So, you’ve taken or found some amazing photographs to use in your slides, but some of the images are rather “busy.” You’ve learned from studying Presentation Zen that empty space is a good thing, and that the picture superiority effect is best applied when images are paired with one impacting idea. So, you want to combine images and text in a way that is going to reduce noise and maximize signal. How do you do this without causing competition between the image and the text? Bring in three slide design tools: shadows, boxes, and a letterbox mask. I will illustrate using two images I took during my walk to Dickson Azalea Park in beautiful downtown Orlando, Florida.

Shadows

Adding a shadow to text can help add a bit of pop to a text element. Use some opacity, keep the blur and the offset subtle, and you’ll create a seamless blend between image and text.

Use shadows sparingly and subtly. Technically, you are indicating to your viewer that the slide has a light source, which is generally used when trying to create a 3-dimensional space. This to me is the least effective strategy here, partly because even with the shadow, the text does not pop enough to ensure it’s signal and not noise.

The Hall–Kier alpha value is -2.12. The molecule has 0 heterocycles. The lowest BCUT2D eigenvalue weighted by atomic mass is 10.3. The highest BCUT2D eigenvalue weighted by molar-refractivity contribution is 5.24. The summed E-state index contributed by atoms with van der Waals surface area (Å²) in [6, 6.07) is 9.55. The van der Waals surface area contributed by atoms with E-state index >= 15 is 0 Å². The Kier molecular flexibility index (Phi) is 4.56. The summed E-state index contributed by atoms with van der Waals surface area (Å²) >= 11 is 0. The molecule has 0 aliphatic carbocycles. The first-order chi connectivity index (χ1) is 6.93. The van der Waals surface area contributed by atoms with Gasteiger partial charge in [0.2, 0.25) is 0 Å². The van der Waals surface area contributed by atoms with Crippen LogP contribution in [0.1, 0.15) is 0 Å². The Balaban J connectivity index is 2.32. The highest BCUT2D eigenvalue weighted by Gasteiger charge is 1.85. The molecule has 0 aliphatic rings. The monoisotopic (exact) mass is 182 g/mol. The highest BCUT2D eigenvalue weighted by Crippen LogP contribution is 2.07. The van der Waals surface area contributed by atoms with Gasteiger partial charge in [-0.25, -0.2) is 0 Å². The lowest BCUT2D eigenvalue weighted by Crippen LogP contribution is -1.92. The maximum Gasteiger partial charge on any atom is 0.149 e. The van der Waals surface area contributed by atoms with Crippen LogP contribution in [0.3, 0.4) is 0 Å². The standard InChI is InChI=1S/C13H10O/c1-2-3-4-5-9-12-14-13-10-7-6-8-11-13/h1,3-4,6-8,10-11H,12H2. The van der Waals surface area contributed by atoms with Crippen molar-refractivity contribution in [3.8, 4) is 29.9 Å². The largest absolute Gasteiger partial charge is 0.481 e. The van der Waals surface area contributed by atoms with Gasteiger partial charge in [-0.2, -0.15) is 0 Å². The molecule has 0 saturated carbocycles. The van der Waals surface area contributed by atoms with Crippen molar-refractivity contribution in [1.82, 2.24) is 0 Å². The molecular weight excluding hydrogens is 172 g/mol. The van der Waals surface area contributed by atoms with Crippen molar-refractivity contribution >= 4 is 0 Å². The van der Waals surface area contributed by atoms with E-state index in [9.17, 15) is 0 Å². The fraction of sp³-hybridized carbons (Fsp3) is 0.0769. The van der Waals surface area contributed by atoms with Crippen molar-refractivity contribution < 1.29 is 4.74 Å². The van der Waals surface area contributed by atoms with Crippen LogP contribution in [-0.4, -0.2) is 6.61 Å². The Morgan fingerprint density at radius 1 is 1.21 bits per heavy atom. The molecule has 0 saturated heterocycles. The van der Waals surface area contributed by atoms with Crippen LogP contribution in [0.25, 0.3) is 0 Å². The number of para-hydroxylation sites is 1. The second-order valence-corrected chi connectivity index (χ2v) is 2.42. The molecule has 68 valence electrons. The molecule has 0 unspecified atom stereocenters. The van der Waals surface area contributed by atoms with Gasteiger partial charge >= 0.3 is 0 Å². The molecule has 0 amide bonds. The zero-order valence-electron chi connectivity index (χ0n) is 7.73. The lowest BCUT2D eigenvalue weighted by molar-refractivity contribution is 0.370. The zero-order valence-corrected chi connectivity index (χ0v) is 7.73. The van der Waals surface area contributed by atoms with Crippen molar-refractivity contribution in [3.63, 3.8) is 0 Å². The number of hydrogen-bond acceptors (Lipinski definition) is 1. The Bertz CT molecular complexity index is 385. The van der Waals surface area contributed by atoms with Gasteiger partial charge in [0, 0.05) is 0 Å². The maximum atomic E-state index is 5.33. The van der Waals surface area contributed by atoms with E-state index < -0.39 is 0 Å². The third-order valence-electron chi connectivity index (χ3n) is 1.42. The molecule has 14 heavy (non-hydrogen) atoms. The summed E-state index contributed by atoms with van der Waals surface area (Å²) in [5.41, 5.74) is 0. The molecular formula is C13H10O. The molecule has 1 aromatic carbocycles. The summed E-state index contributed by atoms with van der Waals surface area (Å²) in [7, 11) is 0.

Boxes

Boxes are a second option to amp up the contrast between image and text. There are several options for this method. You can create a textbox and add a color fill to it. You can also create a shape, color it, and add text to it.

Whatever you do, be sure to choose a color by grabbing it directly from the image (or stick to your pre-determined color palette). This is a better choice than shadows because it helps the text pop; however, it does eliminate some of the image.

Letterbox

The final and in this case best option is the letterbox effect. By masking or cropping an image to a letterbox/rectangular shape, you can create usable empty space above, below, or both.

You can then place your text in this space without interfering with the image at all. You lose a bit of the image, but in this case, what is lost is not a mandatory element.

So, next time you find a must-have image but hit a roadblock in turning it into a clear, well-designed, visually-impacting slide, try one of these quick fixes!